*25101. The Psychology of Decision Making. We constantly make decisions, determine our preferences and choose among alternatives. The importance of our decisions range from ordering a meal at a restaurant to choosing what college to attend. How do we make such decisions? What are the rules that guide us and the biases that shape our decisions? What determines our preferences? What impacts our willingness to take risks? In this course we consider how the way we go about gathering information affects our judgment, and how the way we frame problems affects our perceptions and shapes the solutions to problems. We learn what governs choice and the systematic way it deviates from normative rules. We consider how we think about the future and how we learn from the past. The course focuses on the psychology behind making decisions with implications for a wide range of areas such as public policy, law and medicine. It is highly recommended to take this course before taking PSYC 25700 The Psychology of Negotiation. Third- or Fourth-Year Standing. B. Keysar. Autumn.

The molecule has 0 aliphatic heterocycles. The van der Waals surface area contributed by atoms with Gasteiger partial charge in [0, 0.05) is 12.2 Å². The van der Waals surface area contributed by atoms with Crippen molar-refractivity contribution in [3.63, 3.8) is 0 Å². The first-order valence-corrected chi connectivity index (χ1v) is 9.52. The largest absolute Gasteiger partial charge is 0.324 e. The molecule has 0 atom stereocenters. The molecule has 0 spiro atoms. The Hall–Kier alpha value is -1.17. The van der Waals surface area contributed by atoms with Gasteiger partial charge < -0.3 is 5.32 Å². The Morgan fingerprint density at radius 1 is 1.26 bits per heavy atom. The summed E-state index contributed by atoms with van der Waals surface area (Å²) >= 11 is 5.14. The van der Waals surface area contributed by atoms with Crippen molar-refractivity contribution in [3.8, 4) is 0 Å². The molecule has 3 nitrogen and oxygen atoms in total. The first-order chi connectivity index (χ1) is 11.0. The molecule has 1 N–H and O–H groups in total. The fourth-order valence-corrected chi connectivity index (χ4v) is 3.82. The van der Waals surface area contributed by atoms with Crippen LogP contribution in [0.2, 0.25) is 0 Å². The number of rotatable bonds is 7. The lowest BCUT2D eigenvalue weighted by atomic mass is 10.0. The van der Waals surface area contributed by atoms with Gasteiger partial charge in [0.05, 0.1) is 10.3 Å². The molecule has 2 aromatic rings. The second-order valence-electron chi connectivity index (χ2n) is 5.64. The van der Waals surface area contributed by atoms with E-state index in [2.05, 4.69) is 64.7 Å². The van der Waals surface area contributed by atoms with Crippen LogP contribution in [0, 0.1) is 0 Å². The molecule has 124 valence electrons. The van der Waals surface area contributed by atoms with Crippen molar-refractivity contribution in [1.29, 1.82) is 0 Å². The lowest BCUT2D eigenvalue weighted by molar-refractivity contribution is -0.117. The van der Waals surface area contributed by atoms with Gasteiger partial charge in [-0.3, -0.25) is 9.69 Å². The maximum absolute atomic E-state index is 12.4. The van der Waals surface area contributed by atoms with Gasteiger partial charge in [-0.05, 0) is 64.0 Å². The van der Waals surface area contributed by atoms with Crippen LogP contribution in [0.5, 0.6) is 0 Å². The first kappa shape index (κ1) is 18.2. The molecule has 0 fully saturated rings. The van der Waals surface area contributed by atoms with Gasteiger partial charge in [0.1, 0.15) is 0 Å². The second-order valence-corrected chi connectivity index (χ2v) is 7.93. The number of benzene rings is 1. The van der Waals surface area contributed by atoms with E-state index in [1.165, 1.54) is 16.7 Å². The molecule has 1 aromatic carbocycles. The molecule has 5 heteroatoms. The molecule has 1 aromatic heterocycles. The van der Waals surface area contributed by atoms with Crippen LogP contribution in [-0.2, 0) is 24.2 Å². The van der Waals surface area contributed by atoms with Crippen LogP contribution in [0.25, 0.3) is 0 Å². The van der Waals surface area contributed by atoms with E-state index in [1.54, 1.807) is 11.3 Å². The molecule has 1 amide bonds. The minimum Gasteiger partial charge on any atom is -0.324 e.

25560. Body and Mind: How our bodies reveal and change emotion and thought. In investigating how the mind works, psychologists and neuroscientists are increasingly looking beyond the brain. Modern research has challenged the age-old Western belief that mind and body are separate and revealed that our bodies have an important influence on the way we think and feel. In this course, we will read and discuss empirical research in embodied cognition, emotion, non-verbal communication, mimicry, contemplative practices, exercise, and the performing arts, which all provide compelling evidence for reciprocal relationships between body and mind. Can smiling or sitting upright make you feel happier? How do children’s gestures in the classroom reveal implicit knowledge and enhance learning? How do dancers convey emotion from their movements alone? What are the psychological effects of exercise across the lifespan? In addition to exploring these and other questions, we will develop transferable skills in critical thinking, writing, reflection, and communication that will contribute to success throughout college and beyond. PQ: PSYC 20100 or equivalent and PSYC 20200 are strongly recommended. H. Mangelsdorf. Autumn.